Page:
A veteran of the City’s so-called rates-trading scene that buys and sells of products tied to interest rates, Ashley joined Nomura in 2010 at a time of flux. Nomura had just bought Lehman Brothers Holdings Inc.’s European and Asian businesses in a bid to become a global competitor to industry giants like Goldman Sachs Group Inc. and Morgan Stanley. 

Those ambitions faded as the brokerage grappled with the costs of legacy purchases, an era of record-low interest rates and increased capital requirements from regulators. But the firm also had problems of its own making, particularly in London where the bank often relied on rates traders making outsize bets.

Warning Signs

During his tenure, Ashley’s strategy shifts included shuttering the firm’s European equities business in 2016 and establishing the client financing and solutions unit, which tailors complex deals. But the wholesale segment struggled to boost profit or revenue and Nomura’s overseas business -- which is primarily made up of wholesale operations -- has lost money eight out of the past 10 years.

“Ashley had an almost impossible job,” said Filippo Maria Alloatti, head of financials credit at Federated Hermes Ltd. in London. “With hindsight, Nomura’s ambition after the global financial crisis were too ambitious.”

Still, there were warning signs about risk controls, years before Archegos. Nomura lost more than $40 million in 2015 -- then its biggest-ever individual trading loss -- on trades with an obscure company called Invexstar Capital Management Ltd., whose owner’s two previous firms had also imploded.

Two years later, a Nomura trader in Singapore pushed through hundreds of millions of dollars of currency transactions for hedge fund Glen Point Capital LLP that are now at the center of a US criminal case against its co-founder Neil Phillips, Bloomberg reported earlier this month.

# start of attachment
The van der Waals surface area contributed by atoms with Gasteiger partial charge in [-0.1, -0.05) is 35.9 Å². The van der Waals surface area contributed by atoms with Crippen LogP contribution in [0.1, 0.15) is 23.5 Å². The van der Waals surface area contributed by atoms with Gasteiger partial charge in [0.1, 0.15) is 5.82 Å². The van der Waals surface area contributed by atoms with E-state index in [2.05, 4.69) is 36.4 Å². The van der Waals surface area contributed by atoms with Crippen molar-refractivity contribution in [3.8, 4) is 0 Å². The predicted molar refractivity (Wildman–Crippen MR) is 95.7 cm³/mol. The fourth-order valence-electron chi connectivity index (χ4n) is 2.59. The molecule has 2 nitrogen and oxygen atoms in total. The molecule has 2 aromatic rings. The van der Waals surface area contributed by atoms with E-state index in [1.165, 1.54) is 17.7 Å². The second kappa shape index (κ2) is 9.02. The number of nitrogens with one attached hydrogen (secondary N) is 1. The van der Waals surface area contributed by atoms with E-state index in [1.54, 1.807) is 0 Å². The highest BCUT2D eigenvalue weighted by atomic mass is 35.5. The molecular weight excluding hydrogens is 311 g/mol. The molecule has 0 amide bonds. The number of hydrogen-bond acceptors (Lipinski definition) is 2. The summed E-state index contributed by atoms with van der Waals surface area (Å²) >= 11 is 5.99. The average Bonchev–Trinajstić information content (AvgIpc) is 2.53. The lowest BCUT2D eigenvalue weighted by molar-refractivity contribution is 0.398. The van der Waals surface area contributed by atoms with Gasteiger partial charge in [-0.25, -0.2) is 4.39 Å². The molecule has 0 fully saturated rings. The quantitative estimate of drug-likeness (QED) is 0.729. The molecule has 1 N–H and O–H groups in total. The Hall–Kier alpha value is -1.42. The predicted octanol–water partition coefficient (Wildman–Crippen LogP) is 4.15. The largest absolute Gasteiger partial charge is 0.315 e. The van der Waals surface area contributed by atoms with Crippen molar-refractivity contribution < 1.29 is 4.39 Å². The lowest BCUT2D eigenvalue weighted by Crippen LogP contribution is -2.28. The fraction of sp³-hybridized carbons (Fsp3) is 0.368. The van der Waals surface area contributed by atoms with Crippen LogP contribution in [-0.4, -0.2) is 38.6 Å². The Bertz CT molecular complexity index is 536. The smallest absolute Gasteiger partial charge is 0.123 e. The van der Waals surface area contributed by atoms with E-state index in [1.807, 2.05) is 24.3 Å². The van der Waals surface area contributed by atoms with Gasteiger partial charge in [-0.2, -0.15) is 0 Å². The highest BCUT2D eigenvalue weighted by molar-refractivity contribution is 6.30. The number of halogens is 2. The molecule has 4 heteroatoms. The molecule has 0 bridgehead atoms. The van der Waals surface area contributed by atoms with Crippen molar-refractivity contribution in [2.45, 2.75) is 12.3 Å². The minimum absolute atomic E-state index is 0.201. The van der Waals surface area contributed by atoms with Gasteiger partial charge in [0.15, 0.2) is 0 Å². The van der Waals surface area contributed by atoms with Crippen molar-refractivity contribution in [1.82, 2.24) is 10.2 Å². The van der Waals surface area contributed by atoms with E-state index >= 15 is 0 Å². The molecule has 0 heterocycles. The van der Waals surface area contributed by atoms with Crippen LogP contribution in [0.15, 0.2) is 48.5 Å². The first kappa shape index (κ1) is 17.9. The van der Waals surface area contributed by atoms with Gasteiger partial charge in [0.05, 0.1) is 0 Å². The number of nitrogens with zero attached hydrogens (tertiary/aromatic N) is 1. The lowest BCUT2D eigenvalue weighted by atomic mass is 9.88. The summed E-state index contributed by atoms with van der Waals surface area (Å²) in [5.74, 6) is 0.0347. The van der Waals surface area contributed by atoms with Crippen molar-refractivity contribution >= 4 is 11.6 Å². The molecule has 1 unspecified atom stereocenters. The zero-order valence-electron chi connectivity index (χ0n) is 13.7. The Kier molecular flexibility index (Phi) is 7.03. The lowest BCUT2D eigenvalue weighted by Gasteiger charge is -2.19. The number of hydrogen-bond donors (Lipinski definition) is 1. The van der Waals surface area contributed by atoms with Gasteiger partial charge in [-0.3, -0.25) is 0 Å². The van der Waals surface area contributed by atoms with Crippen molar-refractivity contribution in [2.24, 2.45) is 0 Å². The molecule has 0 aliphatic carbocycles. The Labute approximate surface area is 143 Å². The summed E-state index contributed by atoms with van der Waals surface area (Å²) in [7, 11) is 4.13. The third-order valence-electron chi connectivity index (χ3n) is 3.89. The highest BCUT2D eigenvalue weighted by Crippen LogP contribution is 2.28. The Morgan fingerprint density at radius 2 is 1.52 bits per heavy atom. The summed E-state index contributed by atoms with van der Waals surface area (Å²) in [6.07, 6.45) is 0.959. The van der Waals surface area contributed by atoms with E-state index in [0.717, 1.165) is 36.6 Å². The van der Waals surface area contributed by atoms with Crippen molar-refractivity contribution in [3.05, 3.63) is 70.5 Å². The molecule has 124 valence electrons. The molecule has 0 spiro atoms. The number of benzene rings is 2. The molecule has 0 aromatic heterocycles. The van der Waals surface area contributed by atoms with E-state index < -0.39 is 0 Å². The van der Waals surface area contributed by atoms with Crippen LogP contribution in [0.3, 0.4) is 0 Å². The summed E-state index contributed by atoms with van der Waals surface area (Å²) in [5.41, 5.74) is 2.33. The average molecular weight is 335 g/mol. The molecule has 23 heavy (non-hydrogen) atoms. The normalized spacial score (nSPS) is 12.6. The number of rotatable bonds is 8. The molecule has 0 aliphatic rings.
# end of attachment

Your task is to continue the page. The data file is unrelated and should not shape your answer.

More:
Even as it sought to build revenue elsewhere, Nomura was caught out by the collapse of Archegos, with the brokerage booking the second-highest losses after Credit Suisse Group AG. Many senior executives left in the wake of the debacle, but Ashley stayed on, helping to lead a lengthy review of the wholesale division’s internal controls.

The takeaway from Ashley and Willcox’s new roles “is that digital business and internationalizing the firm remain the two areas where Nomura needs to be successful to improve profitability and survive as an independent entity,” said Morningstar’s Makdad.

New Rules

Willcox will also have to contend with new regulation introduced by the Basel Committee on Banking Supervision that are set to take effect in 2025. This could impose billions of dollars of new capital requirements on trading desks. 

The rules may spur Nomura to ditch “asset-heavy” trading businesses and embrace “asset-light” ones instead such as wealth management and advising clients on deals, according to CreditSights’ Shenoi.

“That’s the theory,” he said. “The journey will be difficult in practice as new revenue streams may not come on sufficiently while old revenue streams are given up. That’s the main challenge facing Christopher Willcox.”

(Adds share price in seventh paragraph.)